We have carried out full penetration EBW of thin plates of Ti and Ni. The major observations are: (i) Average composition of the weld is in the Ni–rich side of the phase diagram (Ni–40at.%Ti). (ii) Fusion interface microstructures are very similar to that in LW exhibiting restricted base metal growth (although little amount of epitaxy can be seen in the Ni side), growth of Ti2Ni dendrites toward the base metal at the Ti fusion interface and the sequence of layers at the Ni interface: (Ni)→ Ni3Ti→ Ni3Ti+NiTi. Unlike LW, however, Ni3Ti, instead of NiTi, reappeared after the third layer on the Ni side. (iii) General microstructure consists of the Ni3Ti+NiTi eutectic, which appears in several anomalous as well as regular morphologies. (iv) Formation of NiTi is restricted mostly to regions near the Ti fusion interface. (v) Segregation of Ni3Ti was observed in a few places. The most prominent change in the microstructure compared to LW is a shift from the Ti2Ni– NiTi phases in the bulk of the weld to a Ni3Ti+NiTi eutectic structure. This is a direct consequence of the shift in the average composition of the weld to the Ni– rich side. The occurrence of different anomalous and regular eutectic structures bear similarity with bulk undercooling experiments conducted on eutectic systems having a strongly faceting phase as one of its constituents. The asymmetric coupled zone, along with composition and temperature fluctuation due to fluid flow, can be attributed to the origin of these structures.
Electron beam welding of Ti/Ni with a Ta interlayer
Motivated by the report of superior mechanical properties of Ti/Ni welds with an interlayer of Ta, whose melting point is much higher than those Ni and Ti, we performed EBW experiments using a Ni–Ta– Ti configuration. The key observations are: (i) The process is inherently unsteady in nature, and results in partial and irregular melting of the Ta interlayer. This partial melting essentially divides the weld into Ni–rich and Ti–rich halves. (ii) Microstructure near the fusion interface in Ni and Ti show similarities with that of the pure binary Ti/Ni welds; the phases here, however, contain Ta as a ternary addition. (iii) Microstructure in the Ti–rich half consists of dendrites of the Ni(Ti,Ta) phase with a high Ti:Ta ratio, and an eutectic formed between this phase and a (Ti,Ta)2Ni phase having significant amount of Ta. Two Ni(Ti,Ta) type phases dominate the microstructure in the Ni–rich half: the phase having a higher Ti:Ta ratio forms cells and dendrites, whereas the one of a lower Ti:Ta ratio creates an interdendritic network. (iv) Regions near the unmolten Ta layer in the middle show the formation of a sawtoothlike Ta–rich faceted phase of composition (Ta,Ti)3Ni2. Since very scarce thermodynamic data exist for the Ni–Ta–Ti ternary system, we have taken cues from the binary phase diagrams to understand the microstructural evolution. Such extrapolation, although successful to some extent, fails where phases which have no binary equivalents start to appear.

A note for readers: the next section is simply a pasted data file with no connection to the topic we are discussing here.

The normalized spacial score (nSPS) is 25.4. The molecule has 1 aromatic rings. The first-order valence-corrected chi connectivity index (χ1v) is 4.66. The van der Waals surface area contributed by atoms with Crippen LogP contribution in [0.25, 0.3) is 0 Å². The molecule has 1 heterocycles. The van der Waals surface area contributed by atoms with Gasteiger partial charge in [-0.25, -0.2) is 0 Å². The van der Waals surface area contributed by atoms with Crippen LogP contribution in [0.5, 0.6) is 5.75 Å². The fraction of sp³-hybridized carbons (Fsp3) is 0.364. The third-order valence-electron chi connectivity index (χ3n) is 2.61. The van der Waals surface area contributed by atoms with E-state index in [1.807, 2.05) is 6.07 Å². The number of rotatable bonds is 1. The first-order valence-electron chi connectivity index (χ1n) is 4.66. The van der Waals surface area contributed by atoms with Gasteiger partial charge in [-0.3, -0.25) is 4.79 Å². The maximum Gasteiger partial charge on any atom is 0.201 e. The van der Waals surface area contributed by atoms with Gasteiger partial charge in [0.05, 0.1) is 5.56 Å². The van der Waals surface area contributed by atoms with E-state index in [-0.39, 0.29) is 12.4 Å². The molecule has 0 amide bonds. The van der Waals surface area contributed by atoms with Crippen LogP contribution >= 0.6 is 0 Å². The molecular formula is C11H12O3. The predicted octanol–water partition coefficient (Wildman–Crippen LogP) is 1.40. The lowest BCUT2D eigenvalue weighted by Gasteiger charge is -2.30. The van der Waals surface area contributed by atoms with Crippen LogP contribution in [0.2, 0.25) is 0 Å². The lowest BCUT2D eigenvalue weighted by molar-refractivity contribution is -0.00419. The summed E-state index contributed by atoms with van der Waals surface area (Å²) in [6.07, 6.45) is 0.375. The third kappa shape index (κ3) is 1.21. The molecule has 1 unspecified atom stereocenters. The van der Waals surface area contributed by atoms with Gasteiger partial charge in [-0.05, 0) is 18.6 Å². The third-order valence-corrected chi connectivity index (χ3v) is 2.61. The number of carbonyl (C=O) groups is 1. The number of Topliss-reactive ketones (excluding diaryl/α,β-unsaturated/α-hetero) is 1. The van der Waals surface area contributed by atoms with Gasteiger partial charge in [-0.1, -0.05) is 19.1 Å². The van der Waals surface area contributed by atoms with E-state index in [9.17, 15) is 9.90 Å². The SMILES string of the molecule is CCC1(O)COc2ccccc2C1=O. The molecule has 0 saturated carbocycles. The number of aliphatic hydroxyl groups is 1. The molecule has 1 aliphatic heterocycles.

In summary, in this thesis, we explore microstructural evolution in the Ti/Ni dissimilar welds under the different settings of laser and electron beam welding processes. This study reveals a variety of phenomena occurring during dissimilar welding which lead to the formation of an extensive range of microstructural features. Although a few questions do remain, most results can be rationalised by drawing from, and extending the knowledge gained from previous studies by introducing physical and thermodynamic arguments.|
|Appears in Collections:||Materials Engineering (formely known as Metallurgy) (materials)|